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Public outcry tables square name change

By: Michelle Miller-Carl Journal News Editor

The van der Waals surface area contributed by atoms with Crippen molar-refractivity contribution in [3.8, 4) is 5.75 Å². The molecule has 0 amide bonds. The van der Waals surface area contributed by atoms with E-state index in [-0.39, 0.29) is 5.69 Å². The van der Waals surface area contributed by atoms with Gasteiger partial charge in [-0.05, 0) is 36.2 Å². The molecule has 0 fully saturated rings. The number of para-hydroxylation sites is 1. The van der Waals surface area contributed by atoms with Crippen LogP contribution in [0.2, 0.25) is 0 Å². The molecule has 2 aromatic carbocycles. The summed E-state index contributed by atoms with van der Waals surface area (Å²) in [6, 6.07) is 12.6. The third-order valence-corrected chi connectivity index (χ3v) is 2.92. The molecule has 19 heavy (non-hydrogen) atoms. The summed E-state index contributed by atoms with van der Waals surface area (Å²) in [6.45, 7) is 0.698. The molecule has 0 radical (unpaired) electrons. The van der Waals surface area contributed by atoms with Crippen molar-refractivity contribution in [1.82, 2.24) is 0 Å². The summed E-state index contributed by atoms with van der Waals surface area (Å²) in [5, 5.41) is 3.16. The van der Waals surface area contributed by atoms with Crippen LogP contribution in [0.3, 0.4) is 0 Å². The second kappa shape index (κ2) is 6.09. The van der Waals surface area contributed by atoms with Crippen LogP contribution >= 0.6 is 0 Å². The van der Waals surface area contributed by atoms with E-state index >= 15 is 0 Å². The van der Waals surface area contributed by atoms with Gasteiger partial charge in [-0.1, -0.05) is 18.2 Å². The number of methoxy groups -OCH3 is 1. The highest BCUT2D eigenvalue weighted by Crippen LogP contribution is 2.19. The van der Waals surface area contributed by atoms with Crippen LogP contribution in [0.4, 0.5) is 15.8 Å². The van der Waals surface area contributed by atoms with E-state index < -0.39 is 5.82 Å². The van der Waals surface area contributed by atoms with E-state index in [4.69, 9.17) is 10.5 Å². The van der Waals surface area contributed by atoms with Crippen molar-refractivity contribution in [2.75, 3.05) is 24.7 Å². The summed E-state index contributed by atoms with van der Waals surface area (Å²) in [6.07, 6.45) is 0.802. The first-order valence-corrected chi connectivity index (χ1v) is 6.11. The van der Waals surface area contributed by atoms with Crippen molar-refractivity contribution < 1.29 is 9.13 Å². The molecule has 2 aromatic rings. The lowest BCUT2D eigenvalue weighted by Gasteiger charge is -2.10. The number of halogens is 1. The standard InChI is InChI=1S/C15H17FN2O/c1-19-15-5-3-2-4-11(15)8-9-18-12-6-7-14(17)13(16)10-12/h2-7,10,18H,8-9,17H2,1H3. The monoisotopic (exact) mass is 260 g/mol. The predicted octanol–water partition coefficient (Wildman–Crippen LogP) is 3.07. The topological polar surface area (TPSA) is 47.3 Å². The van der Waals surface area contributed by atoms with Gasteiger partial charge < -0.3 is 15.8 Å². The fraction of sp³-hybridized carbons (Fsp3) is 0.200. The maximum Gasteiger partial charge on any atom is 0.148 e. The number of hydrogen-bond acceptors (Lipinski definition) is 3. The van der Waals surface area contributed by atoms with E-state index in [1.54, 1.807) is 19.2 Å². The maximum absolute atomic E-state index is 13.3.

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The Auburn Urban Development Commission will hold off on plans for Auburn’s Central Square after close to 50 residents showed up to a public meeting Monday night to share their differing views on what parts of Auburn’s history the area should showcase. The commission, which is comprised of the Auburn City Council, made a motion to table two items that would have officially named the intersection of Lincoln Way and High Street as “Historic Central Square” and created an “Endurance Walk of Fame” honoring athletes. Both are part of the first phase of the city’s Streetscape renovations. Crews are currently ripping apart the intersection with plans to create a central plaza with public artwork, planter boxes, benches, commemorative pavers, a fire pit, living Christmas tree and more. The council instead directed city staff to communicate the vision of the Central Square with the public after several residents who spoke at the meeting claimed they didn’t know enough about the plans and said the process lacked transparency. “Tonight I’m here primarily to try to put a temporary stop to the runaway train called Streetscape and put Kevin Hanley’s (Central Square naming) resolution on hold until we do a bit of due diligence and have more of an understanding of what we’re doing,” said Michael Otten, president of the Placer County Historical Society. While Otten called for a stop of the project, others wondered if there was a better location for the Endurance Walk of Fame, such as the School Park Preserve. Others questioned whether commemorating endurance athletes and events on engraved pavers really captured the essence of Auburn’s history. Auburn resident Jerry Wilfley said Auburn’s true claims to fame were the discovery of gold 15 miles away in Coloma and the transcontinental railroad coming through town. “Those two things changed our country as much as anything else,” he said. “Why aren’t we taking advantage of that?” But others said it is endurance that makes Auburn unique. “We have one thing at which we are the best. Nobody can claim to be above us and that’s the Endurance Capital of the World,” said Gordon Ainsleigh, founder of the Western States Endurance Run. Ainsleigh said in the midst of a recession, Streetscape plans may be the best way to help prevent businesses from closing. “The most compassionate thing we can do is go after the mighty tourist dollar and save as many friends and neighbors as possible,” he said. Endurance Capital Committee member Harvey Roper said the pavers would be a visual claim to fame for the endurance sports that put Auburn on the map. Others spoke of Auburn’s renown worldwide for drawing competitors to the Western States Endurance Run and Tevis Cup Ride. After close to 20 speakers, the commission shared their thoughts on the proposals. After citing a majority of speakers opposed to the project, Councilman Bill Kirby said the endurance tiles dominate the square and called them “inappropriately excessive.” “I am absolutely opposed to going ahead with the cosmetic design,” he said. “I am 100 percent opposed without better consensus from our residents than I have.” Hanley made a motion to postpone the resolution in order to gain a consensus from the council. City Manager Bob Richardson was directed to find ways to share the proposed plan with the public, perhaps through a night meeting. Mayor Mike Holmes was absent from Monday’s meeting.